A Story of Fathers and Sons: The Chosen Comes to Long Wharf

Preview of The Chosen, Long Wharf Theatre

Novelist Chaim Potok is best-known for stories about the clash of values between fathers and sons, particularly within the codes that govern conduct among modern Jews. His novel My Name is Asher Lev, adapted into a play by Aaron Posner, centered on a young Hasidic man trying to follow his creative inclinations as an artist within a religious tradition that forbids figural representation. Directed by Artistic Director Gordon Edelstein, the show was a strong close to the 2011-12 Long Wharf Theatre season and went on to win an Outer Critics Circle Award as Outstanding New Off-Broadway Play at New York’s Westside Theater.

The Chosen, in a new revival at the Long Wharf, may be following a similar path. The play is based on Potok’s best-known novel; in fact it made his name upon its publication in 1967. Adapted into a film and a short-lived musical, The Chosen, as a play, was first produced in 1999 at the Arden Theatre in Philadelphia, much as Asher Lev received its first production there. The current show repeats the teaming of Aaron Posner’s text and Gordon Edelstein’s direction, but The Chosen is less about the restrictions of remaining faithful to Judaic tradition and more about how paternal expectations find or miss their fruition in the sons of willful men.

The focus of the play is on two young men, Danny Saunders and Reuven Malter, who begin as rivals on the baseball field and then become friends as they grow. Their fathers, Reb Saunders and David Malter, represent two opposing value systems. Reb Saunders wants Danny to become a religious leader, but Danny wants to be a psychologist. David, a Zionist, wants his son to become a mathematician, but Reuven has interest in becoming a rabbi. Director Edelstein sees the play as “a beautiful story about the complicated relationship between parents and their children and how a friendship grows.” The tensions between the Saunders and Malter households illustrate how we sometimes “seek our fathers in places other than our own homes.”

Steven Skybell plays David Malter. A graduate of the Yale School of Drama in 1988, Skybell has been nominated by the Connecticut Critics Circle for recent performances in the area, in Arthur Miller’s Broken Glass at Westport Country Playhouse, where he gave a very nuanced performance as Phillip Gellberg, and in Brecht’s The Caucasian Chalk Circle, at Yale Repertory Theatre, where he was the Narrator and Azdak, a comical judge with perhaps a touch of Groucho. Though he has acted in the state several times, this is his debut on the Long Wharf stage.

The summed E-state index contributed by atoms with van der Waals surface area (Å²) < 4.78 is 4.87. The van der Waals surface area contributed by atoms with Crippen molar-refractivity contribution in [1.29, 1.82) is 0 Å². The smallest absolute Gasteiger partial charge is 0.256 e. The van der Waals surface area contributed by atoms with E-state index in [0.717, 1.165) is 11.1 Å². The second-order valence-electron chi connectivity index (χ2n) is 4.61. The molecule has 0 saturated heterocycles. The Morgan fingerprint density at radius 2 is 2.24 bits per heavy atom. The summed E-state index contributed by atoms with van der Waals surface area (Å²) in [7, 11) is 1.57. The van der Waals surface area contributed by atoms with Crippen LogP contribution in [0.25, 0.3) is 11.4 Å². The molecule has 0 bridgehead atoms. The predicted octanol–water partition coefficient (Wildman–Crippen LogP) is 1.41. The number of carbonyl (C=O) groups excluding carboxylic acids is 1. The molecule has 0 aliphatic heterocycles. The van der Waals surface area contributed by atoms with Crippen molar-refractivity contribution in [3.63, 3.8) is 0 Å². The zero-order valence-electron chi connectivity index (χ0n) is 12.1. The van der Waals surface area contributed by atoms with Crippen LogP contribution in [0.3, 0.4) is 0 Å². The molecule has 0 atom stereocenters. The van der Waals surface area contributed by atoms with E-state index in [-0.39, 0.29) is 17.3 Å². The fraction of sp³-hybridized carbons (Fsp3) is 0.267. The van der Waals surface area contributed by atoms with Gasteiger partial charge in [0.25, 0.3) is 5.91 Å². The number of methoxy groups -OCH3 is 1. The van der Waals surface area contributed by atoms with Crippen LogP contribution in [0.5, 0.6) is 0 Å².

Steven Skybell

Steven Skybell

While growing up Jewish in a small town in Texas, Skybell “knew of” the novel The Chosen without being familiar with it, but when he read the part he immediately wanted to do it. Gordon Edelstein, Skybell said, “was delighted to find out that I’m Jewish,” because it means less work in trying to explain the context of the play. And yet, Skybell added, “it’s not simply a play about Jewish issues, it’s a story about a father and a son. A moving drama about distance and closeness between generations.”

The challenge of David Malter, as a part, Skybell said, is that he’s very likeable—“almost the perfect father” who wants everything to be “beautiful and right for his son.” The script, he said, “is detailed in reality,” so that Malter, as a character, is “fully written” and not simply a foil to Reb Saunders.

Malter, through a chance meeting with Danny Saunders, becomes “almost a surrogate father” to the boy. It’s not an effort to undermine Danny’s father but rather to support Danny’s own interests. “It’s the age-old question in families. You want to like what your parents’ like but you also want to do what you want with your life.”

“Each son, in a way, desires what the other’s father wants.” A situation that Skybell sees as having great significance for the intolerant times we live in now. “The play shows the positions of two different types of Jewishness, within Judaism. And it shows that someone can be quite diametrically opposed to someone else and that there can be truth in both views. It’s not necessary to obliterate the other view.”

Previews begin this Wednesday, November 22, with the press opening on the 29th.

Long Wharf Theatre

Chaim Potok’s The Chosen, adapted for the stage by Aaron Posner, directed by Gordon Edelstein, with Ben Edelman, George Guidall, Steven Skybell, Max Wolkowitz